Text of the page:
Could 2016 presidential candidates handle a Katrina?
Ten years after Hurricane Katrina devastated New Orleans and other parts of the Louisiana coastline, the Bush administration's response to the disaster is still widely criticized.
Though presidents must delegate the bulk of the work done during a natural disaster, mishandling one can have a very negative effect on public perception.
"Managing natural disasters and other forms of crisis are severe tests of leadership ability," Eric Stern, a scholar at the University of Delaware Disaster Research Center, told CBS News. Stern's research and work training people in crisis leadership and disaster management skills has led him to develop a list of four things a leader must be able to do in and after a crisis: Make sense of uncertain and ambiguous but highly dangerous situations; make crucial decisions, coordinate and empower others; deliver a clear and inspiring message to the public and other government partners; explain their actions to others, and eventually review the response for ways to improve performance and preparedness.
Four of the Republicans running for president in 2016 have dealt with major storms as the chief executive of their own states: Govs. Chris Christie of New Jersey and Bobby Jindal of Louisiana, and former Govs. Jeb Bush of Florida and Rick Perry of Texas. Here is a look at how they fared:
Florida was hit by a total of nine hurricanes during Bush's two terms as governor, and eight of those hurricanes fell during a 14-month period in 2004 and 2005. The first year was particularly vicious, with Hurricanes Charley, Frances, Ivan and Jeanne all making landfall within just 44 days in 2004.
By nearly all accounts, Bush emerged from the wild hurricane season looking like a strong and capable leader.
"He was a good disaster manager," Naim Kapucu, a professor of public poicy and administration at the University of Central Florida told CBS News. In particular, he said Bush did an "outstanding" job at picking and delegating to capable officials, as well as briefing the public every half hour or hour to keep them updated - in English and Spanish.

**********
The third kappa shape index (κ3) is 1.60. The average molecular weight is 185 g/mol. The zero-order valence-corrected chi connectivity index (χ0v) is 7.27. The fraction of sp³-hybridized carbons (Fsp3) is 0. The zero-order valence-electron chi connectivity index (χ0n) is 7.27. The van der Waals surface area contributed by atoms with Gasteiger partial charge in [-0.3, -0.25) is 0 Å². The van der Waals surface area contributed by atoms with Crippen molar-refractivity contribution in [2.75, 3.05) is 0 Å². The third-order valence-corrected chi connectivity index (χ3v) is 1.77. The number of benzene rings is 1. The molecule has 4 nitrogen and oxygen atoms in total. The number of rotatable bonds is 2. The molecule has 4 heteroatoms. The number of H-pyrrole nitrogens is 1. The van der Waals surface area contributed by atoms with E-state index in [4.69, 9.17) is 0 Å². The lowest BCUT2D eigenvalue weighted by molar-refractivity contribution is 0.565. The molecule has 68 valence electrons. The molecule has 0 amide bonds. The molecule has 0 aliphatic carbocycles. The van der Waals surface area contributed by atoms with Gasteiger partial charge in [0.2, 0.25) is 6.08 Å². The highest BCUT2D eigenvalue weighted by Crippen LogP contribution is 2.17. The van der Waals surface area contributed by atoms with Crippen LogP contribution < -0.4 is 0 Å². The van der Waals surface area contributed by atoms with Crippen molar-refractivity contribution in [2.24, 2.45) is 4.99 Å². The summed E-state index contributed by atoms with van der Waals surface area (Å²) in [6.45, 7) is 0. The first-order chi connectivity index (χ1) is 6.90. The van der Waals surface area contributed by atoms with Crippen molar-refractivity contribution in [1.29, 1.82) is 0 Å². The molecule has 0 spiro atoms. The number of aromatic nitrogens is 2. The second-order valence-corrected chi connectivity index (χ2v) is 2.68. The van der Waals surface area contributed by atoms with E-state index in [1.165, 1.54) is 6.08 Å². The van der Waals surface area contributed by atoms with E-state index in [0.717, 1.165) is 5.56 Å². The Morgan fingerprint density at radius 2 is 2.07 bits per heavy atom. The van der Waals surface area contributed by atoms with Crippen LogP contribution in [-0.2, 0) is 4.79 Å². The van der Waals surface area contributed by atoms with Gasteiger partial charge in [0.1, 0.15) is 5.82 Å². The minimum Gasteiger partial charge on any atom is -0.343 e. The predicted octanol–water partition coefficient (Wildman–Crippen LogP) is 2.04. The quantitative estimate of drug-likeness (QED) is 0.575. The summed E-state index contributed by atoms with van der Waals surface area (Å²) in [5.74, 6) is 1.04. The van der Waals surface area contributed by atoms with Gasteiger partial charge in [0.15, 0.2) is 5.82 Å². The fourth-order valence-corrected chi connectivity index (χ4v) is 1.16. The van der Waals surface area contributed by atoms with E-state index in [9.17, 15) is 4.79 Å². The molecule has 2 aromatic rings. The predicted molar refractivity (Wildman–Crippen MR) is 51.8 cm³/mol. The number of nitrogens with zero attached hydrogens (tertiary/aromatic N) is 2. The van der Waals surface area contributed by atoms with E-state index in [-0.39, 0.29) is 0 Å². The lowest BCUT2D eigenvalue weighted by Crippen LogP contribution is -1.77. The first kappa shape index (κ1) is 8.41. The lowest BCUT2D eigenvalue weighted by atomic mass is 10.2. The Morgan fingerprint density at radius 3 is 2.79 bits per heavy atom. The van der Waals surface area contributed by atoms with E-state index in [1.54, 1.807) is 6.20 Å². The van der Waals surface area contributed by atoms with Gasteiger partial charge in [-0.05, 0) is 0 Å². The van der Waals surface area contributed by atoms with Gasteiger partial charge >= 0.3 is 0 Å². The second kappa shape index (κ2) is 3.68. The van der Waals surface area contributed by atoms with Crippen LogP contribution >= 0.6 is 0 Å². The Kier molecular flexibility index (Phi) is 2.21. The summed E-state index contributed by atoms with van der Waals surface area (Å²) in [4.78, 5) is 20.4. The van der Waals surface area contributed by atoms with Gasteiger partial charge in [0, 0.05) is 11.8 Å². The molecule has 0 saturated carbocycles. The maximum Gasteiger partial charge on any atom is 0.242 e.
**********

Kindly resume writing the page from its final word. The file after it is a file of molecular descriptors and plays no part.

"When it comes to disasters, communicating and giving a unified message to people is extremely critical, and I think Governor Bush did an excellent job in communicating with people, letting them know how serious it is and they need to take the government warning very seriously and listen to local officials," Kapucu said.
In 1999, Hurricane Floyd just missed Florida but still forced a messy evacuation. In response, Bush added to the list of sites that could be used as shelters and poured $14 million into improving the existing shelter system. After Hurricane Irene hit later that year, he moved on $200 million in flood-control projects in the southern part of the state.The 250,000 emails he released from his time as governor show Bush's constant communication with meteorologists and state officials as the hurricanes approached, and that he won plaudits from the Floridians he was governing.
"I have to be perfectly honest and tell you upfront that I have never been a great fan of yours, but your leadership during this hurricane season has been EXACTLY what Floridians need," Barbara Czipri wrote on Sept. 24, 2004 in a note with the subject line, "hug from a democrat." "Every day when I see you at the 9 a.m. conference on TV, I wish that I could reach through the screen to give you a BIG hug. I'm sure you could use a lot of them about now."